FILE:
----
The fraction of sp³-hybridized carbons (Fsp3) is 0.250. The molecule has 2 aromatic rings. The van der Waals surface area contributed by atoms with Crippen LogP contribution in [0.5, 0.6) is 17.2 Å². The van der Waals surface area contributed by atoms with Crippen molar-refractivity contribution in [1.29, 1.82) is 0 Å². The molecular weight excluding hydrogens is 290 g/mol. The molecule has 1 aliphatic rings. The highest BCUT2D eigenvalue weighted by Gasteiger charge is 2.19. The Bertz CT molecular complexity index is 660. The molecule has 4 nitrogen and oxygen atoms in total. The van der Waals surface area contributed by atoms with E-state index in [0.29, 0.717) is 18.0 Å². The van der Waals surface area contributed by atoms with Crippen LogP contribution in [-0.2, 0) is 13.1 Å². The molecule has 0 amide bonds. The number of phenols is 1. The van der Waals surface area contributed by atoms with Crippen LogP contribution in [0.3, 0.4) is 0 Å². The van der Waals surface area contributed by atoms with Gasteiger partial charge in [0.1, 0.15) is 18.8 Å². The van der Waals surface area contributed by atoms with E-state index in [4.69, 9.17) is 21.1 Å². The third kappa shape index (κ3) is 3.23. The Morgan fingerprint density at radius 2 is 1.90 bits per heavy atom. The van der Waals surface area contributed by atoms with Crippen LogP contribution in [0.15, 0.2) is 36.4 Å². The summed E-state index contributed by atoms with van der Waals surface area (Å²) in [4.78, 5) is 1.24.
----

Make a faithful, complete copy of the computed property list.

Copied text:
The fraction of sp³-hybridized carbons (Fsp3) is 0.250. The molecule has 2 aromatic rings. The van der Waals surface area contributed by atoms with Crippen LogP contribution in [0.5, 0.6) is 17.2 Å². The van der Waals surface area contributed by atoms with Crippen molar-refractivity contribution in [1.29, 1.82) is 0 Å². The molecular weight excluding hydrogens is 290 g/mol. The molecule has 1 aliphatic rings. The highest BCUT2D eigenvalue weighted by Gasteiger charge is 2.19. The Bertz CT molecular complexity index is 660. The molecule has 4 nitrogen and oxygen atoms in total. The van der Waals surface area contributed by atoms with E-state index in [0.29, 0.717) is 18.0 Å². The van der Waals surface area contributed by atoms with Crippen LogP contribution in [-0.2, 0) is 13.1 Å². The molecule has 0 amide bonds. The number of phenols is 1. The van der Waals surface area contributed by atoms with Crippen LogP contribution in [0.3, 0.4) is 0 Å². The van der Waals surface area contributed by atoms with Gasteiger partial charge in [0.1, 0.15) is 18.8 Å². The van der Waals surface area contributed by atoms with E-state index in [4.69, 9.17) is 21.1 Å². The third kappa shape index (κ3) is 3.23. The Morgan fingerprint density at radius 2 is 1.90 bits per heavy atom. The van der Waals surface area contributed by atoms with Crippen LogP contribution in [0.15, 0.2) is 36.4 Å². The summed E-state index contributed by atoms with van der Waals surface area (Å²) in [4.78, 5) is 1.24.